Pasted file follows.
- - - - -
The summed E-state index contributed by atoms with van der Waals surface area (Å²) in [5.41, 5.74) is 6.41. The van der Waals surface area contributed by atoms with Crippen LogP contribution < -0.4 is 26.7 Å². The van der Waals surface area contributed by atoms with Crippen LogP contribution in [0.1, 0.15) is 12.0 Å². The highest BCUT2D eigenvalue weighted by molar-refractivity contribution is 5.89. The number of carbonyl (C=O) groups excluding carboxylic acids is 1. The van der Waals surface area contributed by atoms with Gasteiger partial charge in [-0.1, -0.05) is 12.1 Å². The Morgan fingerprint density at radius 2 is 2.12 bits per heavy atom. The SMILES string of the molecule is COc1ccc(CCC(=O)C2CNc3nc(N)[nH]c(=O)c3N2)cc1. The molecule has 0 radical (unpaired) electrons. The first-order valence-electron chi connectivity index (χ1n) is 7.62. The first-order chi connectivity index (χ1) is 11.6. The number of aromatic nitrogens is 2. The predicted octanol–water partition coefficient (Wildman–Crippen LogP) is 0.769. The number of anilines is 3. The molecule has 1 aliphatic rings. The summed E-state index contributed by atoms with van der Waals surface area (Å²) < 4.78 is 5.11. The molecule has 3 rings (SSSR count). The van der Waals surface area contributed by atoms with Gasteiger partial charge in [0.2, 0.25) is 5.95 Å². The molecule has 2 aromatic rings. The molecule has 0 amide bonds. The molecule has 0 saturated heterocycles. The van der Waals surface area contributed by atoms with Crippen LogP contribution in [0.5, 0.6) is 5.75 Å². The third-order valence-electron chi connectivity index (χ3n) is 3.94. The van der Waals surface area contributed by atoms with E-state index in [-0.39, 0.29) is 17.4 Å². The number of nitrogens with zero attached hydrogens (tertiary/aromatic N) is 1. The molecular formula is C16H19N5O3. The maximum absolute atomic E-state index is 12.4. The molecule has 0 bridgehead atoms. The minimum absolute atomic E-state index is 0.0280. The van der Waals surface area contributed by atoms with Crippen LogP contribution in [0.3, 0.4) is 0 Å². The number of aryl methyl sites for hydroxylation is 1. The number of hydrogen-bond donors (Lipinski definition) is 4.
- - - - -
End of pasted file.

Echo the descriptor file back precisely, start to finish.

The summed E-state index contributed by atoms with van der Waals surface area (Å²) in [5.41, 5.74) is 6.41. The van der Waals surface area contributed by atoms with Crippen LogP contribution < -0.4 is 26.7 Å². The van der Waals surface area contributed by atoms with Crippen LogP contribution in [0.1, 0.15) is 12.0 Å². The highest BCUT2D eigenvalue weighted by molar-refractivity contribution is 5.89. The number of carbonyl (C=O) groups excluding carboxylic acids is 1. The van der Waals surface area contributed by atoms with Gasteiger partial charge in [-0.1, -0.05) is 12.1 Å². The Morgan fingerprint density at radius 2 is 2.12 bits per heavy atom. The SMILES string of the molecule is COc1ccc(CCC(=O)C2CNc3nc(N)[nH]c(=O)c3N2)cc1. The molecule has 0 radical (unpaired) electrons. The first-order valence-electron chi connectivity index (χ1n) is 7.62. The first-order chi connectivity index (χ1) is 11.6. The number of aromatic nitrogens is 2. The predicted octanol–water partition coefficient (Wildman–Crippen LogP) is 0.769. The number of anilines is 3. The molecule has 1 aliphatic rings. The summed E-state index contributed by atoms with van der Waals surface area (Å²) < 4.78 is 5.11. The molecule has 3 rings (SSSR count). The van der Waals surface area contributed by atoms with Gasteiger partial charge in [0.2, 0.25) is 5.95 Å². The molecule has 2 aromatic rings. The molecule has 0 amide bonds. The molecule has 0 saturated heterocycles. The van der Waals surface area contributed by atoms with Crippen LogP contribution in [0.5, 0.6) is 5.75 Å². The third-order valence-electron chi connectivity index (χ3n) is 3.94. The van der Waals surface area contributed by atoms with E-state index in [-0.39, 0.29) is 17.4 Å². The number of nitrogens with zero attached hydrogens (tertiary/aromatic N) is 1. The molecular formula is C16H19N5O3. The maximum absolute atomic E-state index is 12.4. The molecule has 0 bridgehead atoms. The minimum absolute atomic E-state index is 0.0280. The van der Waals surface area contributed by atoms with Crippen LogP contribution in [0.3, 0.4) is 0 Å². The number of aryl methyl sites for hydroxylation is 1. The number of hydrogen-bond donors (Lipinski definition) is 4.